The tribal communities noted in this very interesting paper are from the Pacific Northwest. This paper is included in the study even though it is not specifically focused on Minnesota’s coastal resources, but is relevant in discussing modes and strategies that tribal leaders may pursue to address the impacts of climate change. Mention is made of wild rice and Ojibwe communities in Minnesota. Key points are extracted and reproduced below. Abstract: “American Indian and Alaska Native tribes are uniquely affected by climate change. Indigenous peoples have depended on a wide variety of native fungi, plant and animal species for food, medicine, ceremonies, community and economic health for countless generations. Climate change stands to impact the species and ecosystems that constitute tribal traditional foods that are vital to tribal culture, economy and traditional ways of life. This paper examines the impacts of climate change on tribal traditional foods by providing cultural context for the importance of traditional foods to tribal culture, recognizing that tribal access to traditional food resources is strongly influenced by the legal and regulatory relationship with the federal government, and examining the multi-faceted relationship that tribes have with places, ecological processes and species. Tribal participation in local, regional and national climate change adaption strategies, with a focus on food-based resources, can inform and strengthen the ability of both tribes and other governmental resource managers to address and adapt to climate change impacts. "American Indian and Alaska Native tribes face unique and disproportionate challenges from climate change that are not yet widely understood in academic or policy arenas. This paper explores one of these challenges in particular—the impact of climate change on traditional foods and the reality that 1) tribal access to resources is strongly influenced by the legal and regulatory relationship that tribes have with the federal government, and 2) tribes have a unique and multi-faceted relationship with places, ecological processes, and species. These frameworks shape tribal responses to climate change. “Water is held sacred by many indigenous peoples (Cozzetto et al.), and considered by some to be a traditional food... Climate change impacts on water temperature and availability will also have significant impacts on tribal traditional foods. Already, the lack of water is among one of the leading causes for the decline in the ability to grow corn and other crops... In the Great Lakes region, warming winters and changes in water level are crippling the ability of wild rice to grow and thrive in its traditional range. Wild rice is a pillar of cultural health for the Anishnaabeg people in Minnesota, and any decline in wild rice negatively affects their well-being. In response to threats facing wild rice, the Fond du Lac Band of Lake Superior Tribe has begun trying to address potential hydrological changes. In the early 1900s, settlers built ditches to drain the land for agricultural purposes, resulting in negative impacts to the watershed. The Fond du Lac are now building dams at ditch flow points to keep water levels stable and prevent extreme changes in water level that would negatively affect wild rice harvests. “Climate and ecosystems change over time. Paleoclimate, archaeology, and ethno-ecological research provide a foundation for understanding how climate, environmental productivity and tribal food utilization strategies evolved. Historical evidence demonstrates the rate of climatic change experienced within past environments and the accompanying tribal food security systems that occurred in response to these changes. Although the rate of change experienced was not as rapid as contemporary conditions, tribes historically experienced significant climate changes that affected ecosystems and food-based resources, requiring tribal cultures to strategically adapt and respond to survive. “Tribes may enter government-to-government agreements to increase their role in local resource management, to access additional areas to gather traditional foods, or lease and buy lands that ensure sustained access to traditional foods. Tribes may also exchange information and identify different technologies to access, acquire, process, and store foods. Additionally, tribes can develop formal and informal agreements with other tribes to grant or request access to traditional foods that may now only be found on one of their reservations. Tribes may have to consider diversifying their food-based resources and possibly adopting and utilizing new animals, plants, or fungi. “Addressing climate change through the knowledge, experiences, and policy contexts of indigenous peoples provides a powerful counter-point to the lack of effective global climate responses. As indigenous peoples may experience some of the harshest impacts of climate change, they can also lead the way in creative solutions for adaptation and ethical policy strategies. “Climate change impacts on tribal traditional foods should be viewed in the context of historical and cultural tribal relationships with places, wildlife, and plants, as well as in the landscape of the treaties, federal policies, and federal trust responsibilities and regulations in which they exist. Moreover, tribes view climate change adaptation in light of their reciprocal relations to care for and respect natural resources. As a result of these relationships of reciprocity and responsibility between tribes and nature and existing policies, Indian tribes’ vulnerability to climate change, and the adaptation strategies they adopt are multi-faceted and deeply rooted in a complex historical context. As sovereign governments, tribes have the authority to identify and implement adaptation strategies, and attempt to influence and strengthen the climate change protocols of other governments. “The various adaptive practices tribal practitioners and communities employ may enable managers to institute changes in policies, regional strategies, and resource regulation/conservation that enable ecosystems to respond more favorably to climate change. Tribal participation in local, regional and national climate change adaption frameworks and strategies, with a focus on food-based resources, can assist with prioritizing research and management directions. “Under extreme and rapid conditions of severe change at different ecological scales, western scientists and managers may need to partner with tribal scientists, managers, harvesters, and communities to explore innovative approaches to addressing climate change impacts. Tribal participation in climate change research, policy development and planning can help identify more solutions that fully consider tribal cultural values. Climate change will not obey the jurisdictional boundaries between tribal, private, state, and federal lands. As such, meaningful government-to-government relationships and collaboration will be vital to address the climate change impacts to the traditional foods, and to the wildlife, plants, and habitats valued by tribes and other Americans."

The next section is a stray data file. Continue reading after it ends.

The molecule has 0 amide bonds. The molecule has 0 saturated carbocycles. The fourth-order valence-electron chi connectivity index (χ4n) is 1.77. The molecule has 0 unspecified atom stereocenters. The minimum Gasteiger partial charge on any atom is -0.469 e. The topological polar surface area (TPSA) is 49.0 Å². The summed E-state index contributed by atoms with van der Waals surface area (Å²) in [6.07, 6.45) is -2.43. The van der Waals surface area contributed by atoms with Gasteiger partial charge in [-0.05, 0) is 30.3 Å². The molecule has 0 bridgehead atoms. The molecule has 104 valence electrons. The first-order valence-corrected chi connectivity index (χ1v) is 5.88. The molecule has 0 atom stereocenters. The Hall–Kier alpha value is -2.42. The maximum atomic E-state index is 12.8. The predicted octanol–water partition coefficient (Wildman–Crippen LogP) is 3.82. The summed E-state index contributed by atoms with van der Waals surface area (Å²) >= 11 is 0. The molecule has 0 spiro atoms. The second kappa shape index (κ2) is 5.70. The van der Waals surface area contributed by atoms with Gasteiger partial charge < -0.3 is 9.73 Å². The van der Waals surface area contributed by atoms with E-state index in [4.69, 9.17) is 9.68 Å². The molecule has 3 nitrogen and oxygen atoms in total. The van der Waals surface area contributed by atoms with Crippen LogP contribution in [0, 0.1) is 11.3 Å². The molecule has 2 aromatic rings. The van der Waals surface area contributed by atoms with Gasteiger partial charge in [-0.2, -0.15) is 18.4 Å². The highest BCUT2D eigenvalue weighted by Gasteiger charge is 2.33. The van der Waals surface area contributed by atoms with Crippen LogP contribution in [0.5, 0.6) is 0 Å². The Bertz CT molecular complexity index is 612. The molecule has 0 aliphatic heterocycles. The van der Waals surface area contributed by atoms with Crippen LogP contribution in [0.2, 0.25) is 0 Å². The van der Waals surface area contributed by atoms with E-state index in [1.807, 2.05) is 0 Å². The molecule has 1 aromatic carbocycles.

Lynn, Kathy; Daigle, John; Hoffman, Jennie; Lake, Frank; Michelle, Natalie; Ranco, Darren; Viles, Carson; Voggesser, Garrit; Williams, Paul.
The Impacts of Climate Change on Tribal Traditional Foods.